Swedish startup raises $ 2.57 million for underwater kite trials

A Swedish startup has secured 2 million euros ($2.57 million) to test a prototype of an underwater kite that will harness tidal power in Northern Ireland next year.

Minesto A.B.’s Deep Green technology uses a turbine attached to a kite with a wing and rudder tethered 100 meters above the ocean floor. The kite steers the turbine to face in the direction that will allow it to capture the maximum amount of energy.

Minesto claimed the kite assembly can capture energy from tidal currents at 10 times the speed of the actual stream velocity. Once operational, the turbine can generate 500 kilowatts of power.

The company will test a scale model of the technology off the coast of Northern Ireland at Strangford Lough, County Down in 2011.

- Advertisement -

The Deep Green kite has a wing span of 12 meters but only weighs 13 tons to 14 tons, making it lighter and smaller than current tidal systems and cheaper to manufacture.

Electricity generation by the kite is estimated to be in the range of 0.06 euros to 0.14 euros per kilowatt-hour. The kite can operate cost efficiently at sites with low current velocities and large depths, sites where current tidal power generators cannot operate.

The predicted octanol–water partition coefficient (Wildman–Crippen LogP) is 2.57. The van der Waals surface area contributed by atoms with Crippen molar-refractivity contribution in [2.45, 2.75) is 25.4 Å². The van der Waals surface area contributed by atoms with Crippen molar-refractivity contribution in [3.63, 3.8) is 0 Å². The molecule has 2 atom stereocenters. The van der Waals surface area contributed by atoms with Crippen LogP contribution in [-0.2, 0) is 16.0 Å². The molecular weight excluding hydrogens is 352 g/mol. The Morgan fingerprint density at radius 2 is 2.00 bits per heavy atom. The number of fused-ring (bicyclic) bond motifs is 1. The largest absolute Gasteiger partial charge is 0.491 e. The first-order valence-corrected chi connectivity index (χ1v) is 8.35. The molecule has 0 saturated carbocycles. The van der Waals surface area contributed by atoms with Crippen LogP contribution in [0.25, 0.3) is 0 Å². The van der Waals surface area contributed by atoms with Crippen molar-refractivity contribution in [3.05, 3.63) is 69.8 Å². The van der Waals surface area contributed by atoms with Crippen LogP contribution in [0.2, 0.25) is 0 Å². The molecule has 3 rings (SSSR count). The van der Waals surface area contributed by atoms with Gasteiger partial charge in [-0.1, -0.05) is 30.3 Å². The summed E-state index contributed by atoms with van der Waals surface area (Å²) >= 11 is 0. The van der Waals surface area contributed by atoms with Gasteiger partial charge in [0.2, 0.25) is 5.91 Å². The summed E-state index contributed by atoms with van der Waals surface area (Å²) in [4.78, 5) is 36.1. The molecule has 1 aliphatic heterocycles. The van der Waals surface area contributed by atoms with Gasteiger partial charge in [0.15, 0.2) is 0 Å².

Studies reportedly indicate that the Deep Green kite is the only one that can utilize 40 percent of the high potential areas in a cost-efficient manner.

If the trials of the prototype are successful, Minesto would then test a full-scale demonstration plant consisting of up to 10 kites. The company must secure around 40 million euros to finance the construction of the demonstration plant.

Minesto anticipates that a full-scale Deep Green kite will be commercially available within the next four years.

Although tidal power is more expensive than solar and wind, it unlocks a huge untapped resource with enormous market potential. Global market analyst Frost & Sullivan even estimated that the global ocean energy industry can be worth as much as $1 trillion.

However, the predictability of the tidal power will compensate for the initial extra cost because it provides a more reliable source of power than intermittent solar and wind energy.

Mineseto was formed in 2007 as a spin-off company of Saab A.B. to develop and commercialize tidal power generators. Saab, an aerospace and defense company based in Sweden, began the Deep Green project in 2003.



- publicidad -

Otras noticias de interés